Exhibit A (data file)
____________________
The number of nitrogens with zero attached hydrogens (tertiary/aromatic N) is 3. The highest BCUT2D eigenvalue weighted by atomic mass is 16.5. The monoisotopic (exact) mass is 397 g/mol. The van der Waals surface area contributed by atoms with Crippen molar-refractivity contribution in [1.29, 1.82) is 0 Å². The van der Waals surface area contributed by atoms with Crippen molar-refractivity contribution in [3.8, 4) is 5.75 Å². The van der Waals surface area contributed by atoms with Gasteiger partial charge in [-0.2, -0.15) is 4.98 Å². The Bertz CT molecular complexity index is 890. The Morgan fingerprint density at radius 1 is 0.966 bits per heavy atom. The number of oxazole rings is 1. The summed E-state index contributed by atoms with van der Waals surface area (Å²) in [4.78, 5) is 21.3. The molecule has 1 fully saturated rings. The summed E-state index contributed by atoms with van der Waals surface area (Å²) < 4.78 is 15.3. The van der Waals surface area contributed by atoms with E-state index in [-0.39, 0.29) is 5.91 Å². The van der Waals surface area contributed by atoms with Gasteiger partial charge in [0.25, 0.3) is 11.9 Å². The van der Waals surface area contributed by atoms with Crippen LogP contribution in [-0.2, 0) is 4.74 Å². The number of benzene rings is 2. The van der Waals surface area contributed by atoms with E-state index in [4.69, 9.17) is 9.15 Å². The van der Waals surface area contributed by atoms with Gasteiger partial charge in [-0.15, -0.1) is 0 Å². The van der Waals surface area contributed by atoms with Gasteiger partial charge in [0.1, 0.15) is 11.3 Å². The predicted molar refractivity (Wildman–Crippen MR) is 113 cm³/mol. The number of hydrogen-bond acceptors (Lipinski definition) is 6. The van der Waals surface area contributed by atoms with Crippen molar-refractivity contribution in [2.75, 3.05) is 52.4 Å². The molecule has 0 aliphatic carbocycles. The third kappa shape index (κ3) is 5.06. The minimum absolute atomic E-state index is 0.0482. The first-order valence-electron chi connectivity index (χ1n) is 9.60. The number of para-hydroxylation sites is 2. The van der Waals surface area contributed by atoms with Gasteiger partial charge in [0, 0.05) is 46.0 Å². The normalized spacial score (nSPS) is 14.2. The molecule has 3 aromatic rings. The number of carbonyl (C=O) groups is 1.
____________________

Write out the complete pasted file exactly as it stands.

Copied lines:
The number of nitrogens with zero attached hydrogens (tertiary/aromatic N) is 3. The highest BCUT2D eigenvalue weighted by atomic mass is 16.5. The monoisotopic (exact) mass is 397 g/mol. The van der Waals surface area contributed by atoms with Crippen molar-refractivity contribution in [1.29, 1.82) is 0 Å². The van der Waals surface area contributed by atoms with Crippen molar-refractivity contribution in [3.8, 4) is 5.75 Å². The van der Waals surface area contributed by atoms with Gasteiger partial charge in [-0.2, -0.15) is 4.98 Å². The Bertz CT molecular complexity index is 890. The Morgan fingerprint density at radius 1 is 0.966 bits per heavy atom. The number of oxazole rings is 1. The summed E-state index contributed by atoms with van der Waals surface area (Å²) in [4.78, 5) is 21.3. The molecule has 1 fully saturated rings. The summed E-state index contributed by atoms with van der Waals surface area (Å²) < 4.78 is 15.3. The van der Waals surface area contributed by atoms with E-state index in [-0.39, 0.29) is 5.91 Å². The van der Waals surface area contributed by atoms with Gasteiger partial charge in [0.25, 0.3) is 11.9 Å². The van der Waals surface area contributed by atoms with Crippen LogP contribution in [-0.2, 0) is 4.74 Å². The number of benzene rings is 2. The van der Waals surface area contributed by atoms with E-state index in [4.69, 9.17) is 9.15 Å². The van der Waals surface area contributed by atoms with Gasteiger partial charge in [-0.15, -0.1) is 0 Å². The van der Waals surface area contributed by atoms with Gasteiger partial charge in [0.1, 0.15) is 11.3 Å². The predicted molar refractivity (Wildman–Crippen MR) is 113 cm³/mol. The number of hydrogen-bond acceptors (Lipinski definition) is 6. The van der Waals surface area contributed by atoms with Crippen molar-refractivity contribution in [2.75, 3.05) is 52.4 Å². The molecule has 0 aliphatic carbocycles. The third kappa shape index (κ3) is 5.06. The minimum absolute atomic E-state index is 0.0482. The first-order valence-electron chi connectivity index (χ1n) is 9.60. The number of para-hydroxylation sites is 2. The van der Waals surface area contributed by atoms with Gasteiger partial charge in [0, 0.05) is 46.0 Å². The normalized spacial score (nSPS) is 14.2. The molecule has 3 aromatic rings. The number of carbonyl (C=O) groups is 1.